“Who could blame the people who felt abandoned and ignored by the major parties for reaching in despair for a candidate who offered oversimplified answers to infinitely complex questions and managed to entertain them in the process? With hindsight, it is clear that we all but ensured the rise of Donald Trump.” That’s by Jeff Flake, Republican senator from Arizona. It’s in a piece entitled, “My Party Is in Denial About Donald Trump.”
Admittedly Flake is from Arizona, a state where Republicans like he and fellow Senator John McCain can say what they really believe about Trump without fear of it destroying their re-election chances. But in this excerpt from his new book Conscience of a Conservative, he points out how conservatives focusing on fighting Barack Obama instead of working for conservative values helped put Donald Trump in the White House. And while he says liberals are to blame as well, he wisely leaves it up them to “answer for their own sins.”
It’s pretty clear that virtually no leaders in the Republican or Democratic Party are happy with Donald Trump as president. No living president of either party voted for him. Even Vice President Mike Pence strongly disagreed with and distanced himself from Trump more than once before the election.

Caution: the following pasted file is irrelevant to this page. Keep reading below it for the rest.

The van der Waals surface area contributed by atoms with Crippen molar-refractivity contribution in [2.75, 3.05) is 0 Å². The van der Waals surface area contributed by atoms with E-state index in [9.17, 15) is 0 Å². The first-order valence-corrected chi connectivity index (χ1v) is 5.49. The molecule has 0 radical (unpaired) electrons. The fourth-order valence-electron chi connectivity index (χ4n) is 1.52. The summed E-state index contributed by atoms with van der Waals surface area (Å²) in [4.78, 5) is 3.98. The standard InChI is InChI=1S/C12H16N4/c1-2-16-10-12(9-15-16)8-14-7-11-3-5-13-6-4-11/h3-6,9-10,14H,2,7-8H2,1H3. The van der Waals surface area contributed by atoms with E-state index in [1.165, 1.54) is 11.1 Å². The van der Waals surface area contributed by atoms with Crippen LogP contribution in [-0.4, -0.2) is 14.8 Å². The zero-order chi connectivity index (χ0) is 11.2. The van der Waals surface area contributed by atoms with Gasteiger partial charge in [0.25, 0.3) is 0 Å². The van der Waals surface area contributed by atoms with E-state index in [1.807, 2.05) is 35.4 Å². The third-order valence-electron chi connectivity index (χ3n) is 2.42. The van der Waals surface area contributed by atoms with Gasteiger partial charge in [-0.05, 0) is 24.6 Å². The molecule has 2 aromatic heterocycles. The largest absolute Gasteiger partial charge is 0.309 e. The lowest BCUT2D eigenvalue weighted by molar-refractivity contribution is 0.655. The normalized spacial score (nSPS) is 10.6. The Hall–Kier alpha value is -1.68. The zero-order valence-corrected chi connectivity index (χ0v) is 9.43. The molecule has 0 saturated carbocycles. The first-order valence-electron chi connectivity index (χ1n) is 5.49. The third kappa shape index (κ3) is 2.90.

I believe, as does Flake, that’s it’s time for the Republican Party to assert its own values. It may be necessary for the party to recreate itself. It’s done that successfully before, notably after Republicans Vice President Spiro T. Agnew and President Richard M. Nixon both resigned from office in the midst of scandals. A few years later, it was a new Republican Party, and the new president was Ronald Reagan.
But things have to change if the Republican Party is to retain any semblance of its values. “If this was our Faustian bargain, then it was not worth it. If ultimately our principles were so malleable as to no longer be principles, then what was the point of political victories in the first place?”